In my previous post, I provided a step-by-step on how to set up SQL Server to crawl and index large files of semi-structured data in either text-based formats (Word documents, PDF files, HTML files, etc.); or as scanned documents in formats such as TIFF.

This post will attempt to provide a bit more technical background as to why some of the configuration steps are needed and more technical details in general.

One thing to keep in mind with SQL File Tables (“SFT”) is that it does not support all of the typical ways in which you can access or manipulate files.  I like to think of it as a file system emulator that creates and exposes a virtual file system which posses most of the best parts of the file system; in fact, I will call this the SQL File System in this post.

Let’s use one of my favorite features of the Windows file system: the Encrypted File System (“EFS”) to illustrate how SFT can leverage and extend the underlying file system.  EFS was designed to be used by a single user to encrypt one or more files or folders.  Unfortunately, EFS only allows the user to share the unencrypted file with other users at the file, and not the folder, level.  This is a non-starter for us where we want to store and share millions of files.

As we expect, SFT technology uses the SQL account to read and write from the encrypted folder and is the only account that can decrypt the files.  In other words, other accounts (users) can get to the files from the file system using the local drive letter; however, they will not be able to view the content since they will not be able to decrypt the files.

However, SFT and the SQL File system extends EFS functionality by providing the ability to access the encrypted files, which are decrypted through SQL server using SQL user permissions.  In other words, access to the encrypted files and folders is handled through SQL and not the file system and unlike the native EFS in the OS, we can now grant permissions to the decrypted content to a host of users through SQL security.  In my view, this is a huge improvement and benefit!

In a future post, I plan to provide some details on how this might work with a web based viewer to the files; and to provide auditing to comply with health privacy regulations; but back now to the goal of this post- to discuss some of the technical details of SFT.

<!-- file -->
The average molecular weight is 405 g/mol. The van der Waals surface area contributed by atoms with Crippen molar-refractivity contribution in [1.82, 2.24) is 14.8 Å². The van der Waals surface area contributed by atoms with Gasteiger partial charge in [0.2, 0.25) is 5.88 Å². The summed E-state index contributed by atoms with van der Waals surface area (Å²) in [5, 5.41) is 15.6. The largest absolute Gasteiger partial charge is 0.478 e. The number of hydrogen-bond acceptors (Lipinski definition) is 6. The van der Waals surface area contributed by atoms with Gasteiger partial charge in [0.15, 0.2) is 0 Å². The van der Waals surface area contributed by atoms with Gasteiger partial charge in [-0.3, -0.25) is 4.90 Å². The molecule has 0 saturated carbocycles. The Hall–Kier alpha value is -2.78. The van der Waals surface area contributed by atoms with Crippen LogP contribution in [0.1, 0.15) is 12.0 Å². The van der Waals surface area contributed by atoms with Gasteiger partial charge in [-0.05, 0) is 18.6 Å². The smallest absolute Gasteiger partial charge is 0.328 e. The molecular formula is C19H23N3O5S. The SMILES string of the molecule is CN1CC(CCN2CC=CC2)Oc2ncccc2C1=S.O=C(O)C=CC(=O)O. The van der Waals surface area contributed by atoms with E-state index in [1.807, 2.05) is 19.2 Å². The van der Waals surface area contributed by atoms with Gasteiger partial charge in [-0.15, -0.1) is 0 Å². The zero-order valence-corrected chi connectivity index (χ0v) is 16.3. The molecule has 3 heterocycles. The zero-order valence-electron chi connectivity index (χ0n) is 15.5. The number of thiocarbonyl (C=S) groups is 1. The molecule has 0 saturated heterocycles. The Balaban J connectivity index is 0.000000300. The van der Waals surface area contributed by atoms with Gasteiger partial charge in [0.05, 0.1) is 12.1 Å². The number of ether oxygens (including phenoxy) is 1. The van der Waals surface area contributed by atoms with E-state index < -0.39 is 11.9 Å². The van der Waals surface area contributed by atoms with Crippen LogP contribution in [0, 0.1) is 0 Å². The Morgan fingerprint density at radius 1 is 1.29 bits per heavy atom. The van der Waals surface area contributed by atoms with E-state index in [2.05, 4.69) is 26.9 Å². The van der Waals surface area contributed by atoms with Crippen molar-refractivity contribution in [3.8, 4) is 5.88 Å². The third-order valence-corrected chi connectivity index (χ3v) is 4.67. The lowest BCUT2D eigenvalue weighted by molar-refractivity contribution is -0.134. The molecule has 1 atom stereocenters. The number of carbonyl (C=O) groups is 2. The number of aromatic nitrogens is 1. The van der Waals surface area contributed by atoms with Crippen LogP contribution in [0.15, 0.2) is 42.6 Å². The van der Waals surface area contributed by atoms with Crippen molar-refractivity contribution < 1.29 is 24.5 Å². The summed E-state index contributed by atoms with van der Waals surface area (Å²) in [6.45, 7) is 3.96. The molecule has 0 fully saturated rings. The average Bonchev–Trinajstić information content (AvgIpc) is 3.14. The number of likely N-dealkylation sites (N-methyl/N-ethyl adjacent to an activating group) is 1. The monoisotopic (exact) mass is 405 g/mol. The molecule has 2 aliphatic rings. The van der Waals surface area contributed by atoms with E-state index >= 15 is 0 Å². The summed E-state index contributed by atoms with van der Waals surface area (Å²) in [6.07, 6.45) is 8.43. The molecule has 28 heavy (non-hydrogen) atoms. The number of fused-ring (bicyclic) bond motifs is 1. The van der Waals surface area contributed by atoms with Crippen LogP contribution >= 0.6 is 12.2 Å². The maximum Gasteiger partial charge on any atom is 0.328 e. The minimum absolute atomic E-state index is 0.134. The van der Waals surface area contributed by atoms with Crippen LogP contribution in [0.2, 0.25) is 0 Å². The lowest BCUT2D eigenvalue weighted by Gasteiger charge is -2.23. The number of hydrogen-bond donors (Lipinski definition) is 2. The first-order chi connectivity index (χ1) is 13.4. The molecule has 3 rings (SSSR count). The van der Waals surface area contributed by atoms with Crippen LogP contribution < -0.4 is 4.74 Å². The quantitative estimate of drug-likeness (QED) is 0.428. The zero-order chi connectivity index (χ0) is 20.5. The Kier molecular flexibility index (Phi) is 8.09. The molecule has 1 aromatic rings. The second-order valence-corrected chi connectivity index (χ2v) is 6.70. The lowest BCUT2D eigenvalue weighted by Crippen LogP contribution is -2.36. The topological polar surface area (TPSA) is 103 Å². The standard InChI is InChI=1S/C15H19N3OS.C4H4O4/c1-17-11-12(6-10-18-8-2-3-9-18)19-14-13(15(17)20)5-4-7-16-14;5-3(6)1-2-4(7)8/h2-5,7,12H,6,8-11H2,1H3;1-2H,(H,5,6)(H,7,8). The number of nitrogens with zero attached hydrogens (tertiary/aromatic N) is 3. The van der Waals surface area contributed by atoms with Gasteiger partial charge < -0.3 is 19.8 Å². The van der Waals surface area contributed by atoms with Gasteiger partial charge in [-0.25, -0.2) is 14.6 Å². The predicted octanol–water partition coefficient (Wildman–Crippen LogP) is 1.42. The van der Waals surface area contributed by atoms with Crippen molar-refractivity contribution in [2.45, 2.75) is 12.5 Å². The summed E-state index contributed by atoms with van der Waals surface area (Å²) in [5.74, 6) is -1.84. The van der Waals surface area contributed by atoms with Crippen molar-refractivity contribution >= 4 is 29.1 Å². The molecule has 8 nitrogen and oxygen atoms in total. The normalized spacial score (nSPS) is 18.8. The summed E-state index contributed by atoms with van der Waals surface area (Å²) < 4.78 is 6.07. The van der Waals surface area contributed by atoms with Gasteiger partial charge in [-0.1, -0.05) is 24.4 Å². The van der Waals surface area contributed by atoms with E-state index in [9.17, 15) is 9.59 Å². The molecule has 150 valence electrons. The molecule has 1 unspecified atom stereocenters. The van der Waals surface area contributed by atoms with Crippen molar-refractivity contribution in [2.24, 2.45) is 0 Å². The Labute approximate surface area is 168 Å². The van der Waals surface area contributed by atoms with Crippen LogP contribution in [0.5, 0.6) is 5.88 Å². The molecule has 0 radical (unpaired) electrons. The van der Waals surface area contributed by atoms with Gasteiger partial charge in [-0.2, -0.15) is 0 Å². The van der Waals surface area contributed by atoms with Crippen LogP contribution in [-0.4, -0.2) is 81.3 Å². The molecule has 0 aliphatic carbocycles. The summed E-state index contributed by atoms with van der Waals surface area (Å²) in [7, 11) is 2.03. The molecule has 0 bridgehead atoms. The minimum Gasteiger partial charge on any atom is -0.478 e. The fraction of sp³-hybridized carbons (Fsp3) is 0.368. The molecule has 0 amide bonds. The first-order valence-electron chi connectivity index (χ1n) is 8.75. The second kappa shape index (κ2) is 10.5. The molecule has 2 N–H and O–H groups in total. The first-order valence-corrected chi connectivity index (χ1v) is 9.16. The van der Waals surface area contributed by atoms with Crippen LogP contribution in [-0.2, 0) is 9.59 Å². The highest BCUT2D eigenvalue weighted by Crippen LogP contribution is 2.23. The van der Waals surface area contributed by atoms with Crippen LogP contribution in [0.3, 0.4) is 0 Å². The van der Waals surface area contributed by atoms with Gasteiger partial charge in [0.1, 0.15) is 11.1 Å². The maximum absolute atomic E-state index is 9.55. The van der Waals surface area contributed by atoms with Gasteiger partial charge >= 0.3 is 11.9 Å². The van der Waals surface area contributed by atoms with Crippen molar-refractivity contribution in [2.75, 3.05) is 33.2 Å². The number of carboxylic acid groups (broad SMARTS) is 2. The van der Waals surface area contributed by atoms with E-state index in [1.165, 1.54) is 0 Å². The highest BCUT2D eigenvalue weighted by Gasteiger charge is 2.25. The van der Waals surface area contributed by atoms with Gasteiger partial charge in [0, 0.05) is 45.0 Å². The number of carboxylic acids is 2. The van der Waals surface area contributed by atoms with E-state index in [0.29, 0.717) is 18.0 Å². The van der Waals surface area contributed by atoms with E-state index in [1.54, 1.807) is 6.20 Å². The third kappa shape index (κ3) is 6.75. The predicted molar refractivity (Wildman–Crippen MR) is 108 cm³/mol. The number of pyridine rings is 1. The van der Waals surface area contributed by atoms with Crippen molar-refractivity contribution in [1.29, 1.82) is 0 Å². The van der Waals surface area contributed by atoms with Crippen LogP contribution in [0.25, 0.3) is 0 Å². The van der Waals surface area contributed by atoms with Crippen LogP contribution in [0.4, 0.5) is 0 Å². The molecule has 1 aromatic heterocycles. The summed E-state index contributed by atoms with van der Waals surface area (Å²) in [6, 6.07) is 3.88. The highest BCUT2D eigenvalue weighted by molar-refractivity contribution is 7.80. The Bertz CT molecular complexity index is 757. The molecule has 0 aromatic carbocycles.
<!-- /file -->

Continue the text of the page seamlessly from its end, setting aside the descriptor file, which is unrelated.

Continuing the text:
First of all, if you failed to enable File Stream in SQL when you did the install, you can now enable it without uninstalling and reinstalling as was required before.  To do this, open the SQL Configuration Manager.  Expand the SQL Server Services in the left panel and in the right panel, right-click on the SQL Server service and select Properties.   You will see a FileStream tab which you should click and in there, enable the stack.  You next need to enable at the database instance.  Open SSMS and right click on the server instance in the left window and select Properties.  Come down to Advanced and under Filestream, set the Access level to “Full Access enabled” .

When you create your database, you need to enable FileStream support for the db.  There are a few moving parts:  you should create a folder on the file system to hold your stream data, you need to create a file group, you then add a new file to the filegroup, and finally you need to provision a FileStream directory name for this database and the “non-transacted” access to the directory.  This is rather convoluted to do in SSMS but it’s a good practice so you understand all the parts.  However, if you’d rather script it, it might look something like:

LOG ON  ( NAME = N’TestFS_log’, FILENAME = N’C:Program FilesMicrosoft SQL ServerMSSQL11.MSSQLSERVERMSSQLDATATestFS_log.ldf’ , SIZE = 1024KB , MAXSIZE = 2048GB , FILEGROWTH = 10%)


We have a bunch of directory names floating around and it becomes confusing as to where they are all provisioned and what their purposes are so let me help clarify.  Remember that there are two distinct file systems at work here that need to operate in concert:  the regular OS based file and share system; and the SQL file system.  In some areas, they do NOT overlap so it’s important to understand each:

We create an OS folder called “FS”.  This is recognized by the file system but has no part in our SFT file path structure.  In fact, once you get things configured, you should forget it even exists and leave it and everything in it alone!

When you created your database, you created a new filegroup and added to that a new “file” hosted in the filegroup.


That “file” is really the folder name nested under the OS folder.  Therefore, if the LogicalName of our file is “TestFSFileGroup”, our OS folder might be:  D:FSTestFSFileGroup.  If you decide to compress or encrypt your data, you would configure that at the OS level here.

OK, we are done now with the OS based file system.  You can now forget it exists because everything you do after this, you will do using the SQL File system.

When you installed or enabled the FileStream for the SQL Server, you completed the share name.  The default is “mssqlserver” and we’ll use that.  However, for our purposes, we will never use OS tools to work with this share.  If our server name is:  “MyServer”, we will have a windows share called:  “\MyServermssqlserver” but this is a SQL Server share and our interaction is through SQL.